Development of advanced energy harvesters: theoretical and experimental studies

Author: Mohammad Khorsand

Khorsand, Mohammad, 2020 Development of advanced energy harvesters: theoretical and experimental studies, Flinders University, College of Science and Engineering

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This thesis deals with advanced energy harvesting approaches including piezoelectric-based energy harvesters and triboelectric nanogenerators (TENGs). As a traditional strategy, piezoelectric materials have extensively been used in many energy harvesting systems. Since piezoelectric and pyroelectric materials respond excellently to pressure and temperature variations, pressure-based piezoelectric energy harvesters are designed in the current study. The cylindrical and spherical geometries were considered, and the patterns of field variables were graphically drawn. It was demonstrated that the harvested energy can goes up by 74% with a proper design.

Next, the study was shifted on the most modern method for powering electronics in micro/nano scales. TENGs have been proposed as an effective approach to harvest mechanical energy from various sources in the ambient environment. TENGs have a wide range of applications in sensors, biomedical, defense technology, environmental monitoring, and personal electronics. This thesis deals with in-plane sliding and contact-separation configurations to scavenge mechanical energy. A high-output and lightweight sliding-mode TENG was designed to improve the efficiency of the TENGs system. The TENGs output was numerically simulated with the help of analytical methods and optimization theories. A great match between the experiment data and simulation results was reported. The sliding-mode TENG successfully generated a peak voltage and current of 150 V and 0.9 μA respectively. The new design was found to harvest 3.65 mJ at each cycle where the weight is almost 43 g. Meanwhile, a sensitivity analysis was showed that the resistor, contact area and thickness of dielectric film are respectively the most important design parameters in the sliding-mode TENG. Because of the prevalence of rotation in the environment, the rotary TENGs were fabricated and simulated to harvest the maximum accessible energy. The device can work in fully contact mode as well as the non-contact mode. Through the rotation, measurement showed a peak of 30 V and 0.6 μA, respectively. It was demonstrated that the spacing, grating number and angular velocity can significantly affect the TENG’ performance. A general algorithm was introduced to achieve the best performance for the rotary system with appropriate values for design parameters. It was concluded that the optimized TENGs can scavenge almost 0.369 mJ at each cycle.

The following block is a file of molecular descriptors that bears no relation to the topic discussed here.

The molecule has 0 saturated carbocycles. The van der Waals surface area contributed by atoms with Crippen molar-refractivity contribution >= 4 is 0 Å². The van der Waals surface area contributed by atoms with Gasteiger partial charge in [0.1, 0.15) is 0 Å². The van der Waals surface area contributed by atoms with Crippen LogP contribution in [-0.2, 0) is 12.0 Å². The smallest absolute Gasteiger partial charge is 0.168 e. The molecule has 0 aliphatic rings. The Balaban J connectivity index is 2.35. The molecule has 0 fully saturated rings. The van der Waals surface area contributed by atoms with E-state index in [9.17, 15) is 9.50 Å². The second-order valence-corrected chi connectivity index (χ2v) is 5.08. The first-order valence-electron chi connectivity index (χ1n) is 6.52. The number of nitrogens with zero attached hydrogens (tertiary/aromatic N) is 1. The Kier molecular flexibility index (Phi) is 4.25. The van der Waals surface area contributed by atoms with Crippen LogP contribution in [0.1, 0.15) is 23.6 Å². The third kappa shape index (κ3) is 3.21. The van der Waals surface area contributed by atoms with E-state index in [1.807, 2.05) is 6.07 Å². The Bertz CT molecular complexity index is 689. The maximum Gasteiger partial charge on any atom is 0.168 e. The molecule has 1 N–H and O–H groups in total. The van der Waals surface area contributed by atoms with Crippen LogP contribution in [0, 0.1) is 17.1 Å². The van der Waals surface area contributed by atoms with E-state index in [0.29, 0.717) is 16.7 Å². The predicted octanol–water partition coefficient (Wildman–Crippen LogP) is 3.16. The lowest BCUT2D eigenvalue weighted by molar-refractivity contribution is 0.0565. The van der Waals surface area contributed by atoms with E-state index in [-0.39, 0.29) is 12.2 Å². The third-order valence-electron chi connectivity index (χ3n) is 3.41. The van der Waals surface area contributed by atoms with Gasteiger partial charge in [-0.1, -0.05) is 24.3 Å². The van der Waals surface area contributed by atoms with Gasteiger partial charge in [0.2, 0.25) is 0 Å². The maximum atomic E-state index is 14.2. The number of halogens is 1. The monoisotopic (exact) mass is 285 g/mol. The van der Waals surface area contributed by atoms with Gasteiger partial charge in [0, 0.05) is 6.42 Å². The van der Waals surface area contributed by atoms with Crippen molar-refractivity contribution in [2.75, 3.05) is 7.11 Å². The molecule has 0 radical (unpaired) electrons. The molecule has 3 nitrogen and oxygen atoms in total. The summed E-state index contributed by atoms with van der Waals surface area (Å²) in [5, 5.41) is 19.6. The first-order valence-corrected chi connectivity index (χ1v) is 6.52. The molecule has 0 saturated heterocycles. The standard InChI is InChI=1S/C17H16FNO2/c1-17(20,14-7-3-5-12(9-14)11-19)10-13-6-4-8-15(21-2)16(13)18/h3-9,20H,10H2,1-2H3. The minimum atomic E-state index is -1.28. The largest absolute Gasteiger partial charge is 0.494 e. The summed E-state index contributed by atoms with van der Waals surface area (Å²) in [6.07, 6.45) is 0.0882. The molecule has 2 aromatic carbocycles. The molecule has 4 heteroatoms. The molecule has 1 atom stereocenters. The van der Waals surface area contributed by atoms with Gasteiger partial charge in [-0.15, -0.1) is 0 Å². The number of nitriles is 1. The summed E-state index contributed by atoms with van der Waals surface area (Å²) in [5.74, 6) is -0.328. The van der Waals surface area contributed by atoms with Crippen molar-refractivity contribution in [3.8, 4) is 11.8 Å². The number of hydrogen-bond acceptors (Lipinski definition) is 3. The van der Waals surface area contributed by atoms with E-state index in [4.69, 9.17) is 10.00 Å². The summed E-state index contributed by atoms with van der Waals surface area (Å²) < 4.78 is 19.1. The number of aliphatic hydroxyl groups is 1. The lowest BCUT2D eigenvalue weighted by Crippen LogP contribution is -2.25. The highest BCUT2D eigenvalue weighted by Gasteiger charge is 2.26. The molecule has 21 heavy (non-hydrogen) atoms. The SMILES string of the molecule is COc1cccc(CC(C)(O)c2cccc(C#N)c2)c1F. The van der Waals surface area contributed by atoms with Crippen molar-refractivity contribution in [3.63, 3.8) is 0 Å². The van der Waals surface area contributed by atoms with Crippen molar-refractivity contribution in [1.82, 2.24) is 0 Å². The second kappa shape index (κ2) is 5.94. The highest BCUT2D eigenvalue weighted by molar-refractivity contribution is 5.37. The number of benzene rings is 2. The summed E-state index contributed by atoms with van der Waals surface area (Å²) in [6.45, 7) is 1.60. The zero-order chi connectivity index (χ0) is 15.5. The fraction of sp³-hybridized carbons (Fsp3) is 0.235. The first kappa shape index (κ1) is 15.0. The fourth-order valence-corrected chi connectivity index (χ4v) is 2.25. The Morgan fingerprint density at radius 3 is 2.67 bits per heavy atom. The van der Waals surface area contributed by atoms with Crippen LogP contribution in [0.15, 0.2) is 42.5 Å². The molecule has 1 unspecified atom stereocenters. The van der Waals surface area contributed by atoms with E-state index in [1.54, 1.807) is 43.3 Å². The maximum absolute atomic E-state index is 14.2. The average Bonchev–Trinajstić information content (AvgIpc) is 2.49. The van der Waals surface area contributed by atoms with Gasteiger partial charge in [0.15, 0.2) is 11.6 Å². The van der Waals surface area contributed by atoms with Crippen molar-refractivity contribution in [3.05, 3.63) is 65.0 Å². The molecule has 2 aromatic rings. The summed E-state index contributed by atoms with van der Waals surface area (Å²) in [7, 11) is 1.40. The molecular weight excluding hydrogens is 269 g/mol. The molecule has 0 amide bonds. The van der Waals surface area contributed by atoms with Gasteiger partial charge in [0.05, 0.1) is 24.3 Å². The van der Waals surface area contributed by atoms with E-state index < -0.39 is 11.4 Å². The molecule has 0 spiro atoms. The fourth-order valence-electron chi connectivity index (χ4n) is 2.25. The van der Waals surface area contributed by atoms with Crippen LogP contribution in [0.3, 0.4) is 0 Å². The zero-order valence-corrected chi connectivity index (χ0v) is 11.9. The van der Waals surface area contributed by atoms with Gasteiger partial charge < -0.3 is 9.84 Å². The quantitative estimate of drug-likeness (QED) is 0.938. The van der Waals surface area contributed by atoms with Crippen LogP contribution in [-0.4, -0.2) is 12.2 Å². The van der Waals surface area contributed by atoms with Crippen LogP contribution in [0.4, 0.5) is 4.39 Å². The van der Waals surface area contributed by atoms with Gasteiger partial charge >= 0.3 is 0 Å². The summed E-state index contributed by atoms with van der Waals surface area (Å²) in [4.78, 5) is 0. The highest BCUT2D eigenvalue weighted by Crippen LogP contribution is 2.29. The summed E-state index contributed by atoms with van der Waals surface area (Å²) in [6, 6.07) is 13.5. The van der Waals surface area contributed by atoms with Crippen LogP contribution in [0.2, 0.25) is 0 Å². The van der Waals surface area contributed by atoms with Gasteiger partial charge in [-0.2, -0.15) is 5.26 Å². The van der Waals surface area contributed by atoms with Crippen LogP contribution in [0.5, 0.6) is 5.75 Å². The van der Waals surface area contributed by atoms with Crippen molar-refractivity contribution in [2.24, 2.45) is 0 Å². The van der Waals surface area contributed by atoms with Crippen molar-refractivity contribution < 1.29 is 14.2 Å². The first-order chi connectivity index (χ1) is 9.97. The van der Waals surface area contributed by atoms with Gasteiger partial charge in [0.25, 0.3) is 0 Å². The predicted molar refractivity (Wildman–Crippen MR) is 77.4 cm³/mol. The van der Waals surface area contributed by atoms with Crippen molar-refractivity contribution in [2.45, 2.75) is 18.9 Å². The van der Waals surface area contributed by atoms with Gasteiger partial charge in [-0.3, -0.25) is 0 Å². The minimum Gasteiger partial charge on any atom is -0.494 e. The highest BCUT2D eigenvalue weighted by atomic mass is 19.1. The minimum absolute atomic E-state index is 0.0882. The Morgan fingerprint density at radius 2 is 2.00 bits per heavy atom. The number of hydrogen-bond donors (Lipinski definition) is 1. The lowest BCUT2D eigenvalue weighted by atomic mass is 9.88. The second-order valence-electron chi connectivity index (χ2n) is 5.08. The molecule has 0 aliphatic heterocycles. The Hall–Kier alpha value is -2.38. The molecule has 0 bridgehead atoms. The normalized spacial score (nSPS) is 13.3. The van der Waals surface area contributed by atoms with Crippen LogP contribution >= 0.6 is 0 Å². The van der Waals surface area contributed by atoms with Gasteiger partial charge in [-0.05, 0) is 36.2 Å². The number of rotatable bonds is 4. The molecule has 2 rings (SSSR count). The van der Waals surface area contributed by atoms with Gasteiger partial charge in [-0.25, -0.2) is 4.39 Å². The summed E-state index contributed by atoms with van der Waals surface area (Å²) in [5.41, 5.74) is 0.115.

Keywords: Triboelectric nanogenerators, Nanoenergy, Energy harvesting, Optimization, Augmented power output

Subject: Nanotechnology thesis

Thesis type: Doctor of Philosophy
Completed: 2020
School: College of Science and Engineering
Supervisor: Youhong Tang